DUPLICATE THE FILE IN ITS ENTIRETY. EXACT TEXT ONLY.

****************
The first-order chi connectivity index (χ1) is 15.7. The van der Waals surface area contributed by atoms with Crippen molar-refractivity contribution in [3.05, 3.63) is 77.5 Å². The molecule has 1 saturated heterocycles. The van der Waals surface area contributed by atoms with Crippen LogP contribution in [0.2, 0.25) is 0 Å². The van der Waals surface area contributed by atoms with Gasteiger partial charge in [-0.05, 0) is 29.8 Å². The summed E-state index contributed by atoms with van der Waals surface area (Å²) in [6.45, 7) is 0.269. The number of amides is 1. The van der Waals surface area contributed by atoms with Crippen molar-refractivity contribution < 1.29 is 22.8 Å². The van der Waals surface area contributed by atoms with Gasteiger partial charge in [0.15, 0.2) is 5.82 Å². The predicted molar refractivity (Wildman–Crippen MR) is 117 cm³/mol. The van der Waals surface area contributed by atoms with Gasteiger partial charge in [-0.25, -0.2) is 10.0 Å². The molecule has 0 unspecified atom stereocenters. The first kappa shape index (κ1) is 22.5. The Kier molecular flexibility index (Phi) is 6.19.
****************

The first-order chi connectivity index (χ1) is 15.7. The van der Waals surface area contributed by atoms with Crippen molar-refractivity contribution in [3.05, 3.63) is 77.5 Å². The molecule has 1 saturated heterocycles. The van der Waals surface area contributed by atoms with Crippen LogP contribution in [0.2, 0.25) is 0 Å². The van der Waals surface area contributed by atoms with Gasteiger partial charge in [-0.05, 0) is 29.8 Å². The summed E-state index contributed by atoms with van der Waals surface area (Å²) in [6.45, 7) is 0.269. The number of amides is 1. The van der Waals surface area contributed by atoms with Crippen molar-refractivity contribution < 1.29 is 22.8 Å². The van der Waals surface area contributed by atoms with Gasteiger partial charge in [0.15, 0.2) is 5.82 Å². The predicted molar refractivity (Wildman–Crippen MR) is 117 cm³/mol. The van der Waals surface area contributed by atoms with Gasteiger partial charge in [-0.25, -0.2) is 10.0 Å². The molecule has 0 unspecified atom stereocenters. The first kappa shape index (κ1) is 22.5. The Kier molecular flexibility index (Phi) is 6.19.